What Even Counts as a “Starter Home” Anymore? Here’s What Experts Say.

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If you’re looking to make your first real estate purchase, you’ve likely started doing your research on how, when, and where to buy a home. Conventional wisdom says first-timers should keep their eyes peeled for “starter homes,” or moderately affordable homes that a buyer can start out in, then eventually move out of when they have the funds to buy a larger place for the long run. But what does that mean in today’s high-priced market?

The answer depends on whom you ask. I spoke to several real estate experts to find out why there’s been a steady decline of traditional starter homes hitting the market, what you’re likely to find available instead, and how first-time homebuyers can make their first property purchase possible. 

What is considered a “starter home” in 2023?

The textbook definition of a starter home hasn’t changed, but the appearance, overall size, and needs of a starter home have evolved, says Manhattan-based real estate agent Adie Kriegstein. She explains homes that are smaller and more affordable than others tend to traditionally be considered a good starter home. “Homebuyers’ needs and preferences aren’t what they used to be, and when you couple that with inflation and mortgage rates, a starter home truly is not what it used to be,” she explains. 

The translation? A starter home in 2023 is smaller, a bit less updated, and far more expensive than starter homes were just five years ago.

A starter home can also vary greatly depending on the local market, says Farah Sutton, a real estate agent in Phoenix, Arizona. For example, the Arizona market has changed significantly over the past three years, and that means the starter home market is very competitive, as first-time homebuyers must compete with individual and institutional investors. “In addition to this competition for starter homes, buyers are also grappling with high interest rates,” she says. 

What’s making it challenging to find and buy a starter home these days?

The lack of real estate inventory is one of the biggest challenges all potential buyers are facing in their markets these days, says Anna Story, a global real estate advisor in Blowing Rock, North Carolina. “The limited options mean once something ‘good’ is listed, it usually gets several bites, which makes most buyers feel discouraged,” she explains. 

But being diligent and proactive can help: “Be ready to jump,” she says. “Your real estate agent should have several strategies in place to help you secure a deal.” 

Sutton agrees, adding that buyers sometimes feel frustrated when they realize their first home might not be picture-perfect right away. “What makes it challenging when purchasing a starter home is managing expectations,” she says. “Nowadays, starter homes frequently require renovations due to the age of the home and deferred maintenance.”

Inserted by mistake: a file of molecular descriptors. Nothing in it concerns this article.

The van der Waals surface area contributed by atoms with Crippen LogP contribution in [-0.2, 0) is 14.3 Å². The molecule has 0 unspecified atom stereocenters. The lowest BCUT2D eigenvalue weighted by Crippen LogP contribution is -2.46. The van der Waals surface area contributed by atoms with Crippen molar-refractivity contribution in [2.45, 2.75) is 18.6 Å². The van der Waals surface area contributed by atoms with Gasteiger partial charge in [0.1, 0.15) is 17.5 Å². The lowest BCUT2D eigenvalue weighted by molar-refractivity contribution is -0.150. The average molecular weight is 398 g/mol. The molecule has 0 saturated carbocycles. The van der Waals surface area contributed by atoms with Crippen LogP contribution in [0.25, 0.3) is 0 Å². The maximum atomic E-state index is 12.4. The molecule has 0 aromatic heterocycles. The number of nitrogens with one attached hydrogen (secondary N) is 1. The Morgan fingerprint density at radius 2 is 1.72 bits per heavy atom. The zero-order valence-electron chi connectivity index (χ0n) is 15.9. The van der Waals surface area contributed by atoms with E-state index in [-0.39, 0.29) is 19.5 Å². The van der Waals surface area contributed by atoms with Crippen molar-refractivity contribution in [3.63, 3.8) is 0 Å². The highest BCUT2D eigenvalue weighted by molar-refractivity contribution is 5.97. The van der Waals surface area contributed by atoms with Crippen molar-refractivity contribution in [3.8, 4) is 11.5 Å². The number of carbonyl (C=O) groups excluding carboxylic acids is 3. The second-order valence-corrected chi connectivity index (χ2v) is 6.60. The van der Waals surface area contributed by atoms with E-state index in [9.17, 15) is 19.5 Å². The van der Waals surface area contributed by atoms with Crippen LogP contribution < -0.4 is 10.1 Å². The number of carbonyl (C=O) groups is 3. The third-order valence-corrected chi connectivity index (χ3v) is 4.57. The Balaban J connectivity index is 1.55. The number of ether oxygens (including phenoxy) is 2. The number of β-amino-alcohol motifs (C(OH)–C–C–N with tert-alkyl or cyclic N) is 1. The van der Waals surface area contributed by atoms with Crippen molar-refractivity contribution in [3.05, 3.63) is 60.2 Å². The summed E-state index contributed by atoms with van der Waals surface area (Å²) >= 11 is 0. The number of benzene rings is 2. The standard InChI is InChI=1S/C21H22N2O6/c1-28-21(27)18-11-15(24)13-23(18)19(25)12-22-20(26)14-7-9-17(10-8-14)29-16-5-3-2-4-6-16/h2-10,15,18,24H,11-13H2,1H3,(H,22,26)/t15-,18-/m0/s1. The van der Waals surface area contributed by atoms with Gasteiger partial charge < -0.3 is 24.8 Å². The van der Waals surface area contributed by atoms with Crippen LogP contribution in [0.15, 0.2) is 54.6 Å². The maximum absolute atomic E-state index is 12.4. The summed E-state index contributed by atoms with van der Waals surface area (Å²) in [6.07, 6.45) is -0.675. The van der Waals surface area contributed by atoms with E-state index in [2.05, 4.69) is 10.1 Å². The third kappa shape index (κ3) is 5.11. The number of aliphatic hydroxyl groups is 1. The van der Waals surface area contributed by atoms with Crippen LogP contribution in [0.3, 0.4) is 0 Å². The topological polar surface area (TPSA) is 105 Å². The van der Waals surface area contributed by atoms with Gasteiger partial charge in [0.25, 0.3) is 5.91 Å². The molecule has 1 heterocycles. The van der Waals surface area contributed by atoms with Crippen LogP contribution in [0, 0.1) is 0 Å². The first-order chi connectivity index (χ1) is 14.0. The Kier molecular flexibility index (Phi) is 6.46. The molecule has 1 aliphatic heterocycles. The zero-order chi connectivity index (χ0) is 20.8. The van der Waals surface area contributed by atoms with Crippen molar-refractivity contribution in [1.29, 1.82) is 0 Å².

With an open mind about how to address small cosmetic changes — such as fresh paint and new lighting — you’re more likely to find options that will fit into your vision of your first home with a little elbow grease and imagination.

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Where can a potential starter home still be found? 

The old adage “location, location, location” applies here, says Emily Clancy LoPorto, a Realtor on Long Island. “Starter homes can be just about anywhere,” she explains. “Decide where you want to be, and understand that a starter home is not going to check every single box. It’s the start, not the finish.” 

Another perspective for those looking at smaller properties or working with a limited budget is to look for homes that have multiple-use spaces, she adds, such as a home office nook or corner rather than a separate room. “While having a dedicated space for all of these functions is nice, they will blow your budget,” LoPorto says.

What could help make a first home more affordable?

First-time buyers should research down payment assistance programs and grants for closing costs, says Veronica De La Cruz, a Los Angeles-based home lending officer at Citi. For example, homebuyers who work with Citi to purchase their first place can take advantage of their HomeRun Mortgage initiative, which helps lower your down payment, while their lender paid assistance program helps lower your closing costs. 

Most importantly, keep your eyes on the prize, says Susan Tripi, a Realtor in Massachusetts. “Sometimes the right property becomes available early into the buying process, while other times it takes several months,” she says. “Stay patient and positive — and trust your Realtor’s advice and guidance.”